The main issue was the boat supplier / could build boats but had no in-depth knowledge of radios, hence the basic VHF antenna supplied, unfortunately this arrangement was fully certified and to alter the design would require a re certified boat, information was passed onto several builders but was never implemented hence my only possible solution
Regards Ian Gebbie
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Old 25th Jan 2023, 2:53 pm   #6
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Default Re: Poor VSWR on Fibre glass construction boats

So what is the procedure for dealing with faults - if you are not allowed to change anything??

I would declare a VSWR problem as a fault.

But a key question is this: did you measure it when floating in the sea? It may well not work well when out of the water.
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Old 25th Jan 2023, 5:16 pm   #7
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Default Re: Poor VSWR on Fibre glass construction boats

Many thanks for the questions GMB, the original build was performed and certified by others outside the oil and gas telecoms or instrument group, the maintenance spec stated 1:1 when testing, you have brought up a good point as to what was it like in the sea, unfortunately
all were tested in place on the platform itself / to do any tests within the sea would have taken a lot of permits / and the fact that you would have to remove the capability (Remove from service) a TEMP would just not happen, from my point of view the original set up was not fit for purpose, this was fed back to senior managers onshore, again who did the acceptance testing when new? doubt if telecoms were involved, I was involved in detailed design and specifications within the industry (2015 onwards) I clearly stated in the. specification that any TEMP must have an antenna with a ground plane built into the boat that must achieve 1.1 VSWR,
Statoil used both Marine and UHF radios in their life boats (UHF required as part of any muster in the Norwegian sector) ABB Norway telecoms group were copied in the specification that I devised.
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Old 25th Jan 2023, 8:29 pm   #8
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Default Re: Poor VSWR on Fibre glass construction boats

I am a great believer in end-to-end testing. If you have a boat and it has a radio then you test it when floating. The sea is a much bigger ground plane than anything on the boat so it only needs the radio to couple to it somehow, and I would have expected that was how it would be designed.

There is a danger that if you made the VSWR perfect when 50 foot in the air then it might be very bad when in the water.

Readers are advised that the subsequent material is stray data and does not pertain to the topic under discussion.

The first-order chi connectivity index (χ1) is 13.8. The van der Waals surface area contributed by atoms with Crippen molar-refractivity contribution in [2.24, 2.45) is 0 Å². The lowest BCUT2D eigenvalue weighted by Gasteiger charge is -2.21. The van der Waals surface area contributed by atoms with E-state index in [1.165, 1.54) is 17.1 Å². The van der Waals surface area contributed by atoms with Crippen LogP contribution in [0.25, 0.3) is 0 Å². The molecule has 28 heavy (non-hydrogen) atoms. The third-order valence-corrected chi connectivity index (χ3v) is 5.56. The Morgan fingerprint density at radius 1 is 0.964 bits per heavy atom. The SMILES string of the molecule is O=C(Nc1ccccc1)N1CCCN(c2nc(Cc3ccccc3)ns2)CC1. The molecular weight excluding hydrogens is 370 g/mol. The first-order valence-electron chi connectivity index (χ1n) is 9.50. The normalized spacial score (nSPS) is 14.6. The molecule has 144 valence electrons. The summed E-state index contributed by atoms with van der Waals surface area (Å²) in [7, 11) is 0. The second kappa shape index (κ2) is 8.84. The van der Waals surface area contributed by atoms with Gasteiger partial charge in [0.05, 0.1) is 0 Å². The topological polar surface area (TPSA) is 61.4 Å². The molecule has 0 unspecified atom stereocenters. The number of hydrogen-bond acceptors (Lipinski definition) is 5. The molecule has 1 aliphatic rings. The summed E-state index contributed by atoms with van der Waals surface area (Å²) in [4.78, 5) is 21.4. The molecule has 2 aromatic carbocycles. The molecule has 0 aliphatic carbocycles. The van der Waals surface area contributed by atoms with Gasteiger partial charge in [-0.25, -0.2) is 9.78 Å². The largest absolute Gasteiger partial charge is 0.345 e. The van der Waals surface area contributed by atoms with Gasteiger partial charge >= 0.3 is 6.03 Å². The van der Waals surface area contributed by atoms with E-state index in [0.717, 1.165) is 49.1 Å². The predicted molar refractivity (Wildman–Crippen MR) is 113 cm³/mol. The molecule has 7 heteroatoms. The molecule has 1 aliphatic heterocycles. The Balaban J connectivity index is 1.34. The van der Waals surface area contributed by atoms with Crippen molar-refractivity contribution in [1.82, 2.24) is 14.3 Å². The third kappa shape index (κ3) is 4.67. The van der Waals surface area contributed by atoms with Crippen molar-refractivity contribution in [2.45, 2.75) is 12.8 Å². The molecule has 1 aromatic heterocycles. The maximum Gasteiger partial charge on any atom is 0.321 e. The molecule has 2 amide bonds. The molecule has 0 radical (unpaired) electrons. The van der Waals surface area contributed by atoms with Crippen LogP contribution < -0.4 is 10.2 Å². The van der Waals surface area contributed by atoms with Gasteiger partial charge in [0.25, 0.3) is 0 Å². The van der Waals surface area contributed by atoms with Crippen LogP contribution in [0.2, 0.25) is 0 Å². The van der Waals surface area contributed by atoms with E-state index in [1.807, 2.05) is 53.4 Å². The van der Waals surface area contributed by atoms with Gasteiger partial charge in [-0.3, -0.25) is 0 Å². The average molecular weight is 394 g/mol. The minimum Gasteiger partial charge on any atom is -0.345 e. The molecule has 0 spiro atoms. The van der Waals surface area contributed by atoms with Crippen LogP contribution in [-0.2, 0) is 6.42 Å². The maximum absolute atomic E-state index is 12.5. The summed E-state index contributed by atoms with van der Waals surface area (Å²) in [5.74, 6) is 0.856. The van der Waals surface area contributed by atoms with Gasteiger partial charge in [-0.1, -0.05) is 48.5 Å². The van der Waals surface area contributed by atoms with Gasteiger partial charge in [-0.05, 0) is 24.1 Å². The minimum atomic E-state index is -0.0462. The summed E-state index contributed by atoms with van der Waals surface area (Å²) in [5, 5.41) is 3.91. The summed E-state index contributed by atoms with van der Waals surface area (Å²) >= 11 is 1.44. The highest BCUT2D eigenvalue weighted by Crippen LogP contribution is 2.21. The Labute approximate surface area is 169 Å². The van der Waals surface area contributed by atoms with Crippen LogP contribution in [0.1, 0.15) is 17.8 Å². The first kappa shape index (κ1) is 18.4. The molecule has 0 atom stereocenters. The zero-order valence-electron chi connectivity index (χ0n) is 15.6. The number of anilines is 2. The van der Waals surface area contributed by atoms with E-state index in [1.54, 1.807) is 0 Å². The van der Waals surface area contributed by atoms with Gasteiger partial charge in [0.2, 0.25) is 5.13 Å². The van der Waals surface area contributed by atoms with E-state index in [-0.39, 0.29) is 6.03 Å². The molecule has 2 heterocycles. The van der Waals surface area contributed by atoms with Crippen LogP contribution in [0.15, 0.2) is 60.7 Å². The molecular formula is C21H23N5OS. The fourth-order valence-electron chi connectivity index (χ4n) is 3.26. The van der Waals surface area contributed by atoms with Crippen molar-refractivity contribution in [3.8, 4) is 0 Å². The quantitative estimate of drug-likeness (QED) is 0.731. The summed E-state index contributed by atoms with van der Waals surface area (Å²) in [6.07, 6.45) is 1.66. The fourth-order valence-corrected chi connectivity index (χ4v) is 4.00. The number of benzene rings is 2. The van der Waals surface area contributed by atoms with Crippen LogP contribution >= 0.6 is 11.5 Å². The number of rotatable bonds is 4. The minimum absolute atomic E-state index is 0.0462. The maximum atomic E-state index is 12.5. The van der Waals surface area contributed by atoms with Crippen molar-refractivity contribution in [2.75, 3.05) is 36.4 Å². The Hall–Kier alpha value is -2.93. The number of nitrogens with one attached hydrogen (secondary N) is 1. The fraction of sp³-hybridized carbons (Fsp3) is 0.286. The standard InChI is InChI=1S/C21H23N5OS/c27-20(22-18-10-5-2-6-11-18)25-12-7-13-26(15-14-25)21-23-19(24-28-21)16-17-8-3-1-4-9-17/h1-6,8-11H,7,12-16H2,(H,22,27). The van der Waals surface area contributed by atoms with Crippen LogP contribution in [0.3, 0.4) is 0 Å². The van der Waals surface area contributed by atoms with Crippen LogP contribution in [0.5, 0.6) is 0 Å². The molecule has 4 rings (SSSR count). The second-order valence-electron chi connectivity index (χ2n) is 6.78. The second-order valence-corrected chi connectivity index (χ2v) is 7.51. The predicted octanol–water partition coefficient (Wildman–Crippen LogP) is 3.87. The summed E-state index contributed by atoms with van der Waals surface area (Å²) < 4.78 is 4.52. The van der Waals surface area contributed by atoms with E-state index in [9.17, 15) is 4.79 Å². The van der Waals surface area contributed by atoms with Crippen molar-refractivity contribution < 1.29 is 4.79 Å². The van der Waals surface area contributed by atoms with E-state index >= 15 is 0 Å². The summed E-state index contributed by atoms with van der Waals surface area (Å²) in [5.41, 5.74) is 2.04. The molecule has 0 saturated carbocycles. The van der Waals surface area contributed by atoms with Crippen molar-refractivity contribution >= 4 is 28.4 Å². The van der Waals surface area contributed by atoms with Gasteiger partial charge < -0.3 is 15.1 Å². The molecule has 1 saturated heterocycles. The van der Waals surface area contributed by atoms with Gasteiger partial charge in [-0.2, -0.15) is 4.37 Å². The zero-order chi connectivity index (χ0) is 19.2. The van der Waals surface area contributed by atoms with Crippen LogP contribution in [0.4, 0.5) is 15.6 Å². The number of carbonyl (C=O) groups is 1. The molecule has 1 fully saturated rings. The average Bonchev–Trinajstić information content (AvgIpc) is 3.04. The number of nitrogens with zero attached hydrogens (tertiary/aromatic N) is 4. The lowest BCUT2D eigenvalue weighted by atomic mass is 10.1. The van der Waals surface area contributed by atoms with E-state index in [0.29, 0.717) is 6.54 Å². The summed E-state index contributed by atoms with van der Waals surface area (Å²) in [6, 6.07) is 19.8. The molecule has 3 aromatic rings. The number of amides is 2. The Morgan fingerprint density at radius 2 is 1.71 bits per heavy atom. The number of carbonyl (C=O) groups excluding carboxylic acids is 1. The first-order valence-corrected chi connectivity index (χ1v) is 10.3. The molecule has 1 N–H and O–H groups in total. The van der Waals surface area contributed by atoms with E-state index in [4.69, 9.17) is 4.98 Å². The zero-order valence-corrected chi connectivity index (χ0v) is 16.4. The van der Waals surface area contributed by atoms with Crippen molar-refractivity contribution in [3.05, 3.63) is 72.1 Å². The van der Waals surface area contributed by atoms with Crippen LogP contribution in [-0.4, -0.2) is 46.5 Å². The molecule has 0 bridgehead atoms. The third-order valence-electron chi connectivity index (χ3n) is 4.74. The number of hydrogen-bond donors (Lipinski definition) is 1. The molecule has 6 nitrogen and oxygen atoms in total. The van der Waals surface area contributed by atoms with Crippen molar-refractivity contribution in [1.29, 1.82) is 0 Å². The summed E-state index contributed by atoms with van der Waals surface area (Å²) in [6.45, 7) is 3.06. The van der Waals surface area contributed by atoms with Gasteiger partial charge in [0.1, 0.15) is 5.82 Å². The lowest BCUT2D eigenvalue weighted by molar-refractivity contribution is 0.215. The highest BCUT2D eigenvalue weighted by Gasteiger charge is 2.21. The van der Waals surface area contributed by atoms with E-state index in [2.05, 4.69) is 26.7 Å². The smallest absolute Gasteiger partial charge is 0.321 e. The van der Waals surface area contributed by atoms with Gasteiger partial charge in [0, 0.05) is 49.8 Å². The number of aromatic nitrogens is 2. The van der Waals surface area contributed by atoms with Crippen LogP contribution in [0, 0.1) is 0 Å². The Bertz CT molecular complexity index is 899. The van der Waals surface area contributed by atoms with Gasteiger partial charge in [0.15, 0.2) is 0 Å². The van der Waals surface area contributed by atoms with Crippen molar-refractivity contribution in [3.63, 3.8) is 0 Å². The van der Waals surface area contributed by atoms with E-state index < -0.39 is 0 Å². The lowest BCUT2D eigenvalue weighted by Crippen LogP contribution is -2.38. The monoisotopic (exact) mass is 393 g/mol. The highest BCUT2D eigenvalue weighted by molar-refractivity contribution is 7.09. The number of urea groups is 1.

It's probably OK, but you don't know until you actually try it for real.
And of course you could have been (un)lucky - the VSWR in a bad sitution tends to depend on cable lengths so it might have got lucky and been perfect, but again would change when in the water I suspect.

But no need to worry, I have already made a note to always take my own radio when out at sea.
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Old 25th Jan 2023, 8:36 pm   #9
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Default Re: Poor VSWR on Fibre glass construction boats

Many thanks again GMB, again a issue with the double radios (Marine+UHF) the UHF radio would be used before deployment into the water as part of the final muster and the Marine once in the water, will contact some of my past work mates in Norway to see if the design document was followed to the letter
Regards Ian Gebbie
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Old 25th Jan 2023, 8:48 pm   #10
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Default Re: Poor VSWR on Fibre glass construction boats

Surely there would have been FAT or Factory acceptance/witness tests carried out? as well as in this case sea trials before a design was accepted and signed off?

This being the case then I would have thought a full functionality test procedure of all aspects would have been written into the test documentation prior to acceptance?
Once the design is proven and then frozen for production all foreseen 'difficulties' should have been well and truly ironed out at that stage.
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Old 26th Jan 2023, 11:06 am   #11
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Default Re: Poor VSWR on Fibre glass construction boats

This is going far off topic for the forum. Time to close